- U.S.: 10-year yield slips to lowest in a month; The DJIA closed above 22,000 for the first time; U.S. companies post profit growth not seen in six years; a very strong jobs report for a maturing cycle
- Manufacturing tailwind continues: Manufacturing in the Eurozone, U.K., and the U.S. continues to enjoy a significant tailwind despite the political landscape
- Non-manufacturing declined: Significantly below consensus forecasts and the lowest reading for 11 months
- Equity strategy: Considering incorporating ESG to portfolios
On the U.S.
U.S. Treasury yields fell to more than one-week lows on Thursday after the Bank of England kept interest rates at a record low and downgraded its economic and inflation forecasts, raising concerns about global economic growth. Investors had begun to price in the chance that the BoE might raise interest rates this month for the first time in a decade. Thursday’s decision sent yields on 10-year UK government debt tumbling to their lowest since June 28.
The Dow Jones Industrial Average (DJIA) on August 2 notched a psychological milestone at 22,000, highlighting a steady record ascent for the blue-chip benchmark. The DJIA hit its 32nd record close of the year, powered by a rally in shares of Apple Inc. and Boeing Co.
The largest companies in the U.S. are on pace to post two consecutive quarters of double-digit profit growth for the first time since 2011, helped by years of cost-cutting, a weaker dollar and stronger consumer spending. Earnings at S&P 500 companies are expected to rise 11% in the second quarter, according to data from Thomson Reuters, following a 15% increase in the first quarter. Close to 60% of the firms in the index have reported second-quarter results so far.
U.S. payroll employment rose 209,000 month on month in July, which is very solid given that the economy is near full employment. Gains were broad based. Household employment rose 345,000 month on month. The U.S. unemployment rate declined to 4.3%, with underemployment remained at 8.6%. Wages rose 0.3% compared to the previous month and 2.5% compared to the previous year.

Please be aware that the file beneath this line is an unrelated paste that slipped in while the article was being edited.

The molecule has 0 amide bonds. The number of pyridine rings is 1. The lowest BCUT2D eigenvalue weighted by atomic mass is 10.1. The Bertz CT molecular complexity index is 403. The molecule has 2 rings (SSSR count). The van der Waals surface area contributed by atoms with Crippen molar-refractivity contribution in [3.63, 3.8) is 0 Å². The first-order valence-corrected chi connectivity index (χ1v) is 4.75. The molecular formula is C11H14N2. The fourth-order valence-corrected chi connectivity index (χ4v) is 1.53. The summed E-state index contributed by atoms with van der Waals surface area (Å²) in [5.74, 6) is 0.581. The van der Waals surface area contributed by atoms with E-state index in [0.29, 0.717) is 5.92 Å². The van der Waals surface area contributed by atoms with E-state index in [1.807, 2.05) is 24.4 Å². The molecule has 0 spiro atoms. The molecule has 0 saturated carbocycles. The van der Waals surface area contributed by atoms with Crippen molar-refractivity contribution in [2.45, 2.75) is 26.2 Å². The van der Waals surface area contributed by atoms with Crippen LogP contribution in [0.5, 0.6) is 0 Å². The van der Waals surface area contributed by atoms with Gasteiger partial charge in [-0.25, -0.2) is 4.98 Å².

Manufacturing Tailwind Continues
Manufacturing in the Eurozone, U.K., and the U.S. continues to enjoy a significant tailwind despite the political landscape. For the seven months of 2017, both the Eurozone and the U.S. PMIs have averaged 56.4 and the UK posted 55.2 for the period. Manufacturing is enjoying strong growth easily outpacing Non-Manufacturing which is typically slower to respond.
The Eurozone PMI (56.6, -0.8) fell back from its highest level in 74 months but still looks quite strong. The continuing expansion is led by Austria, Netherlands, and Germany. Even more encouraging, all eight Eurozone countries, including Greece, reported a PMI above the 50 mark for the second consecutive month.
The UK PMI (55.1, +0.9) rose above the monthly average for the post BREXIT period, helped by a “near-record” expansion in new export orders – the biggest surge in export orders since 2010. The U.K. also reported employment at almost record levels. The U.K. PMI exceeded the consensus forecast of 54.4 in a Reuters poll of economists.
According to China’s Official Report, the CFLP PMI (51.4, -0.3) continued above 51 for the tenth consecutive month. The Caixin China General Manufacturing PMI (51.1, +0.7) signaled the second month of expansion after a one-month decline. Realistically, the China data reflects little variability making the measurement of change problematic.
Noteworthy is the significant decline in the India (47.9, -3.0) Index which reflects the impact of a new Goods & Services Tax is implemented. Also, Taiwan (59.0, +1.4) continues to post very strong numbers as current and anticipated product rollouts drive the semiconductor industry.
In North America, Canada reported growth for the 17th consecutive month, with an average of 55.0 for the first seven months of 2017. Mexico recorded its 48th consecutive month of growth. The rate of growth of the U.S. manufacturing sector, as measured by the ISM PMI™, slowed to 56.3 during July, but it still tells a story of significant month-over-month expansion. Overall, of the 18 manufacturing industries, 15 reported growth in July.
The ISM Non-Manufacturing Index (NMI) (53.9, -3.5) decelerated during July, indicating weaker growth in the sector, particularly in the key components of the NMI. The NMI averaged 56.9 for the first half of 2017, which places the July Index significantly below average. The deceleration in the NMI was led by New Orders and Business Activity, while the Employment Index fell to its lowest level since April. Supplier Deliveries contributed to the deceleration in the composite index. The 15 non-manufacturing industries reporting growth in July.
Other Thought: Incorporating Social and Corporate Governance (ESG)
First, the ESG metrics have been strong indicators of future volatility, earnings risk, price declines, and bankruptcies. Second, trends in the U.S. investment landscape suggests that trillions of dollars could be allocated to ESG-oriented equity investments, to stocks that are attractive on these attributes. Most importantly, ESG-type investment strategies may be a self-fulfilling story.
ESG’s growth in the US is just gathering momentum. Estimated assets under management (AUM) of traditional US-domiciled sustainable, responsible and impact investing (SRI) assets has grown to nearly $9 trillion, an impressive 33% 2-year growth rate, but are still just one-fifth of assets. In Europe, ESG is part of the investment decision for 60% of AUM. As interest in ESG investing moves from specialists to generalists, areas for potential growth include pensions and endowments, millennials, and quants or passive.